Tidal Model of Mental Health Nursing

Nursing theories

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Tidal Model of Mental Health Nursing

Phil Barker and Poppy Buchanan-Barker

Life is a journey taken on an ocean of experience. 
- Tidal Model


  • Tidal model is a mental health recovery model which may be used as the basis for interdisciplinarymental health care.
  • It was developed by Phil Barker and Poppy Buchanan-Barker of  University of Newcastle, UK.
  • It is considered as a mid-range theory of nursing.
  • The main focus of the model is on helping individual people, make their own voyage of discovery.


  • The Tidal Model is a philosophical approach to the discovery of mental health. It emphasises helping people reclaim the personal story of mental distress, by recovering their voice. By using their own language, metaphors and personal stories people begin to express something of the meaning of their lives. This is the first step towards helping recover control over their lives".  - Barker
  • The Tidal Model provides a practice framework for the exploration of the patient's need for nursing and the provision of individually tailored care. (Barker P, 2001)

Theoretical Sources

  • Tidal Model draws its core philosophical metaphor from chaos theory, such that the unpredictable - yet bounded – nature of human behaviour and experience is compared to the dynamic flow and power of water and the tides of the sea. (Barker P, 2001)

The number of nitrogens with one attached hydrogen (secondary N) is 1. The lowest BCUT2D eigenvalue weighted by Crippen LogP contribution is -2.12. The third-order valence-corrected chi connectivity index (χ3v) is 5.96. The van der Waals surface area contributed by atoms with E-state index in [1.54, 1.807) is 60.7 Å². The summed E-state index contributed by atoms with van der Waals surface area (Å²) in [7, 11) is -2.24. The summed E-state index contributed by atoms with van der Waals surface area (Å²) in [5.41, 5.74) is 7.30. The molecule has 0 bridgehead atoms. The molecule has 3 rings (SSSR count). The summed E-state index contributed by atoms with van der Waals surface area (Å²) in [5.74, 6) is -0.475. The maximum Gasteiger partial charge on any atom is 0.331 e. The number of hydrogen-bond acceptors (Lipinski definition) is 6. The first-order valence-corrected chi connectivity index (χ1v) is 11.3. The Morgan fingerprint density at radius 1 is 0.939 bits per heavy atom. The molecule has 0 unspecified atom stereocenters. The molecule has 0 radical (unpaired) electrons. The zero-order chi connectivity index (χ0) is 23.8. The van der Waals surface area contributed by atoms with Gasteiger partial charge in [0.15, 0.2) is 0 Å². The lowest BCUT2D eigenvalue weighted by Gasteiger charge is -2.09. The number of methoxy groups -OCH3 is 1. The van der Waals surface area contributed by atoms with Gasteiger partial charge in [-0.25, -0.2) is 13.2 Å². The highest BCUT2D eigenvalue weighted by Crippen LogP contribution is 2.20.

The tidal model is applied through six key philosophical assumptions:

  1. A belief in the virtue of curiosity : the person is the world authority on their life and its problems. By expressing genuine curiosity, the professional can learn something of the ‘mystery’ of the person’s story.
  2. Recognition of the power of resourcefulness, rather than focusing on problems, deficits or weaknesses
  3. Respect for the person's wishes, rather than being paternalistic.
  4. Acceptance of the paradox of crisis as opportunity
  5. Acknowledging that all goals must belong to the person
  6. The virtue of pursuing elegance—the simplest possible means should be sought

Description of the model

  • In the Tidal Model, the person, the individual is represented, theoretically, by three personal domains: SelfWorldand Others .
  • The theory suggests that our mental wellbeing depends on our individual life experience, including our sense of self, perceptions, thoughts and actions.

The Ten Commitments

The values of the Tidal Model can be distilled into Ten Commitments.

  1. Value the voice – the person's story is paramount
  2. Respect the language – allow people to use their own language
  3. Develop genuine curiosity – show interest in the person's story
  4. Become the apprentice – learn from the person you are helping
  5. Reveal personal wisdom – people are experts in their own story
  6. Be transparent – both the person and the helper, Professionals are in a privileged position and should model confidence, by at all times being transparent and helping to ensure the person understand exactly what is being done 
  7. Use the available toolkit – the person's story contains valuable information as to what works and what doesn't
  8. Craft the step beyond – the helper and the person work together to construct an appreciation of what needs to be done "now"
  9. Give the gift of time – time is the midwife of change. The question that should be asked is, "How do we use this time?"
  10. Know that change is constant – this is a common experience for all people

The Twenty Competencies

  • Competency 1: The practitioner demonstrates a capacity to listen actively to the person’s story.
  • Competency 2: The practitioner shows commitment to helping the person record her/his story in her/his own words as an ongoing part of the process of care. 
  • Competency 3: The practitioner helps the person express her/himself at all times in her/his own language.